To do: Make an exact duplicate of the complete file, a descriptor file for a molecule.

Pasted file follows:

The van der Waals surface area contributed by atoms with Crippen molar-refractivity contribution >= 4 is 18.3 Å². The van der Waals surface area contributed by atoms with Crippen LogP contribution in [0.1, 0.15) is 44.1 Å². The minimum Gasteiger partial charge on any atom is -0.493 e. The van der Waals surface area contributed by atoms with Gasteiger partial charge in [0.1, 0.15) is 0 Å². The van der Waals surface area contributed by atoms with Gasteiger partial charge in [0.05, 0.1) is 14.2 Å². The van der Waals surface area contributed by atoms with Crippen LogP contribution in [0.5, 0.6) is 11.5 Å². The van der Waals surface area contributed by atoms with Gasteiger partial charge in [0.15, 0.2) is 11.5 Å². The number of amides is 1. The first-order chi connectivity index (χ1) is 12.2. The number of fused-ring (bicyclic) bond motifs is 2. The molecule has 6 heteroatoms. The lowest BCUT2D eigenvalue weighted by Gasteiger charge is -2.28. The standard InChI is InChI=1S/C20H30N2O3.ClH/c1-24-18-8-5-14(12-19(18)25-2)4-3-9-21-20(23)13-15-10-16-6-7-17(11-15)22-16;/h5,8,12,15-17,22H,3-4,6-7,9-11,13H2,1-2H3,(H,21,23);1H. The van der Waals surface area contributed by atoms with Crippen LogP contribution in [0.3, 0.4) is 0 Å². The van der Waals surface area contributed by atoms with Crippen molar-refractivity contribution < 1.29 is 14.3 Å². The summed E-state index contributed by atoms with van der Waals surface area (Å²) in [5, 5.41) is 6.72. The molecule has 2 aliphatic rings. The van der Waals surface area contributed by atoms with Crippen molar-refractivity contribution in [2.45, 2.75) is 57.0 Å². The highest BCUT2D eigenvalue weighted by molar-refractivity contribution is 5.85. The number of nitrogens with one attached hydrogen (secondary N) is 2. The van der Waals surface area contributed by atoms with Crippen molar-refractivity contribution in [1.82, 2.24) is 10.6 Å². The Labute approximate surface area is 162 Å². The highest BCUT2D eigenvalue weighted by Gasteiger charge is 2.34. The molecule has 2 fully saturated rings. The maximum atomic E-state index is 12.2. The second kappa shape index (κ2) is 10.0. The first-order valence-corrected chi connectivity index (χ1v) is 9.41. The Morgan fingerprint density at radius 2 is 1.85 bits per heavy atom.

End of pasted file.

The van der Waals surface area contributed by atoms with Crippen molar-refractivity contribution >= 4 is 18.3 Å². The van der Waals surface area contributed by atoms with Crippen LogP contribution in [0.1, 0.15) is 44.1 Å². The minimum Gasteiger partial charge on any atom is -0.493 e. The van der Waals surface area contributed by atoms with Gasteiger partial charge in [0.1, 0.15) is 0 Å². The van der Waals surface area contributed by atoms with Gasteiger partial charge in [0.05, 0.1) is 14.2 Å². The van der Waals surface area contributed by atoms with Crippen LogP contribution in [0.5, 0.6) is 11.5 Å². The van der Waals surface area contributed by atoms with Gasteiger partial charge in [0.15, 0.2) is 11.5 Å². The number of amides is 1. The first-order chi connectivity index (χ1) is 12.2. The number of fused-ring (bicyclic) bond motifs is 2. The molecule has 6 heteroatoms. The lowest BCUT2D eigenvalue weighted by Gasteiger charge is -2.28. The standard InChI is InChI=1S/C20H30N2O3.ClH/c1-24-18-8-5-14(12-19(18)25-2)4-3-9-21-20(23)13-15-10-16-6-7-17(11-15)22-16;/h5,8,12,15-17,22H,3-4,6-7,9-11,13H2,1-2H3,(H,21,23);1H. The van der Waals surface area contributed by atoms with Crippen LogP contribution in [0.3, 0.4) is 0 Å². The van der Waals surface area contributed by atoms with Crippen molar-refractivity contribution < 1.29 is 14.3 Å². The summed E-state index contributed by atoms with van der Waals surface area (Å²) in [5, 5.41) is 6.72. The molecule has 2 aliphatic rings. The van der Waals surface area contributed by atoms with Crippen molar-refractivity contribution in [2.45, 2.75) is 57.0 Å². The highest BCUT2D eigenvalue weighted by molar-refractivity contribution is 5.85. The number of nitrogens with one attached hydrogen (secondary N) is 2. The van der Waals surface area contributed by atoms with Crippen molar-refractivity contribution in [1.82, 2.24) is 10.6 Å². The Labute approximate surface area is 162 Å². The highest BCUT2D eigenvalue weighted by Gasteiger charge is 2.34. The molecule has 2 fully saturated rings. The maximum atomic E-state index is 12.2. The second kappa shape index (κ2) is 10.0. The first-order valence-corrected chi connectivity index (χ1v) is 9.41. The Morgan fingerprint density at radius 2 is 1.85 bits per heavy atom.